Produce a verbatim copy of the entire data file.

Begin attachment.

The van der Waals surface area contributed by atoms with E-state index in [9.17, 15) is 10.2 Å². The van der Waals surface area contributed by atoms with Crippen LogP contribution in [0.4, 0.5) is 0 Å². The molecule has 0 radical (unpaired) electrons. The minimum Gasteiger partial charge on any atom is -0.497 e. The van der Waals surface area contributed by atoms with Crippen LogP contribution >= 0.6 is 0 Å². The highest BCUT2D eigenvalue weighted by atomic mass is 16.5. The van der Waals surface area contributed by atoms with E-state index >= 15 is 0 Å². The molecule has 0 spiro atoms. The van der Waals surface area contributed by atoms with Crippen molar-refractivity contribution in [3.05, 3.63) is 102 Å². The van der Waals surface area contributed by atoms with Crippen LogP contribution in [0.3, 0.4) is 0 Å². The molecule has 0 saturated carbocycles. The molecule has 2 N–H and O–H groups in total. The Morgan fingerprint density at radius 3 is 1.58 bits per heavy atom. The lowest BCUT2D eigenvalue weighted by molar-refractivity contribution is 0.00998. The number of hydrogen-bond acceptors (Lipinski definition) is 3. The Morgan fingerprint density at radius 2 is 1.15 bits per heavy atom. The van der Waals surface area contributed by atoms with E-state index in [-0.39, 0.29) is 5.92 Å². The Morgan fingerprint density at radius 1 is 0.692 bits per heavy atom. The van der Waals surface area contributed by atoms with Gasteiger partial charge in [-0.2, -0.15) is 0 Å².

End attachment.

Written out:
The van der Waals surface area contributed by atoms with E-state index in [9.17, 15) is 10.2 Å². The van der Waals surface area contributed by atoms with Crippen LogP contribution in [0.4, 0.5) is 0 Å². The molecule has 0 radical (unpaired) electrons. The minimum Gasteiger partial charge on any atom is -0.497 e. The van der Waals surface area contributed by atoms with Crippen LogP contribution >= 0.6 is 0 Å². The highest BCUT2D eigenvalue weighted by atomic mass is 16.5. The van der Waals surface area contributed by atoms with E-state index >= 15 is 0 Å². The molecule has 0 spiro atoms. The van der Waals surface area contributed by atoms with Crippen molar-refractivity contribution in [3.05, 3.63) is 102 Å². The van der Waals surface area contributed by atoms with Crippen LogP contribution in [0.3, 0.4) is 0 Å². The molecule has 0 saturated carbocycles. The molecule has 2 N–H and O–H groups in total. The Morgan fingerprint density at radius 3 is 1.58 bits per heavy atom. The lowest BCUT2D eigenvalue weighted by molar-refractivity contribution is 0.00998. The number of hydrogen-bond acceptors (Lipinski definition) is 3. The Morgan fingerprint density at radius 2 is 1.15 bits per heavy atom. The van der Waals surface area contributed by atoms with E-state index in [-0.39, 0.29) is 5.92 Å². The Morgan fingerprint density at radius 1 is 0.692 bits per heavy atom. The van der Waals surface area contributed by atoms with Gasteiger partial charge in [-0.2, -0.15) is 0 Å².